Has America's Fight Against HIV Stalled?
WEDNESDAY, Feb. 27, 2019 (HealthDay News) -- The battle against new HIV infections has lost some steam in recent years, a new report shows.
After about five years of significant declines, the number of new HIV infections began to level off in 2013, at about 39,000 infections per year, the U.S. Centers for Disease Control and Prevention found.
Why the slowing? Effective HIV prevention and treatments are not reaching those who could most benefit, according to the CDC.
These shortfalls in prevention and treatment are most glaring in rural areas and in the South, and they disproportionately affect blacks and Hispanics.
The report found that HIV infections declined in some groups, but increased in others. From 2010 to 2016, annual HIV infections were stable among gay and bisexual men, who continue to account for the largest portion (about 70 percent) of new infections.
But infection trends varied by race, ethnicity and age.
Infections remained stable among all black gay and bisexual men, increased 30 percent among all Hispanic gay and bisexual men, and fell 16 percent among all white gay and bisexual men.
Infections decreased more than 30 percent among black gay and bisexual males aged 13 to 24, and remained stable among Hispanic gay and bisexual males aged 13 to 24. Meanwhile, they rose 65 percent among black and Hispanic gay and bisexual males aged 25 to 34.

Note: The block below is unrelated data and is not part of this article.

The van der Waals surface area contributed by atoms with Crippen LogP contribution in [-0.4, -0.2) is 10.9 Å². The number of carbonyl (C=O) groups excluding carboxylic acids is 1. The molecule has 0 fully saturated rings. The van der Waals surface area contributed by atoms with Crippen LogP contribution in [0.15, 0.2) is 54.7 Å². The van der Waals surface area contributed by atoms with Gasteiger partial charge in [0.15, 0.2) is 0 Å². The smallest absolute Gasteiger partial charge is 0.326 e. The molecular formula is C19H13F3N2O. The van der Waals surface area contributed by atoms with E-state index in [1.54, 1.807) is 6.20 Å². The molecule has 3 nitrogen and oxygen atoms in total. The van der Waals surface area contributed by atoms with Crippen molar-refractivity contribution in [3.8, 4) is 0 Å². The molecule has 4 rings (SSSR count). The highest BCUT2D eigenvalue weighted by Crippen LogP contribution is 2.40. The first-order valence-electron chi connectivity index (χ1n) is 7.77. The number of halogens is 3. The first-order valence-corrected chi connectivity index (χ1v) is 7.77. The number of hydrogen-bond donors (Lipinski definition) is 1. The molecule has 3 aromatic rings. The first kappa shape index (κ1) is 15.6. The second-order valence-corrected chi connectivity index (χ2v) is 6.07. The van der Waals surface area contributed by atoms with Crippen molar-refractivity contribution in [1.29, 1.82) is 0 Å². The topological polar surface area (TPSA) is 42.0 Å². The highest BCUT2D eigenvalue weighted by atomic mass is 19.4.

Infections fell 17 percent among heterosexual men and women combined, including a 15 percent decrease among heterosexual black women.
Infections decreased 30 percent among people who inject drugs, but appear to have stabilized in more recent years, according to the report released Wednesday.
"After a decades-long struggle, the path to eliminate America's HIV epidemic is clear," said Dr. Eugene McCray, director of CDC's Division of HIV/AIDS Prevention.
"Expanding efforts across the country will close gaps, overcome threats and turn around troublesome trends," he said in an agency news release.
In his State of the Union address to the nation on Feb. 5, President Donald Trump called for support of a national plan to: diagnose HIV as early as possible; treat HIV rapidly and effectively; protect at-risk people with proven preventive measures, including a daily pill to prevent HIV infection; and respond rapidly to growing clusters of HIV infections.
The initiative is designed to accelerate use of these strategies in the 48 U.S. counties with the highest HIV burden, as well as in Washington, D.C.; San Juan, Puerto Rico; and seven states with a disproportionate rural HIV burden.
Intensified local efforts have already produced promising results, according to the CDC. Public health officials in New York City and Washington, D.C., set plans in motion to eliminate their local HIV epidemics -- and they seemed to have worked. From 2010 to 2016, new HIV infections decreased about 23 percent in New York City, while they dropped about 40 percent in Washington, D.C.
The national goal under Trump's proposal is to reduce new HIV infections by 90 percent over 10 years.
"We have an historic opportunity to improve the precision of prevention," said Dr. Jonathan Mermin, director of the CDC's National Center for HIV/AIDS, Viral Hepatitis, STD and TB Prevention.
"This infusion of resources will finally relegate America's HIV epidemic to the pages of history," Mermin added.
The U.S. Centers for Disease Control and Prevention has more on HIV risk and prevention.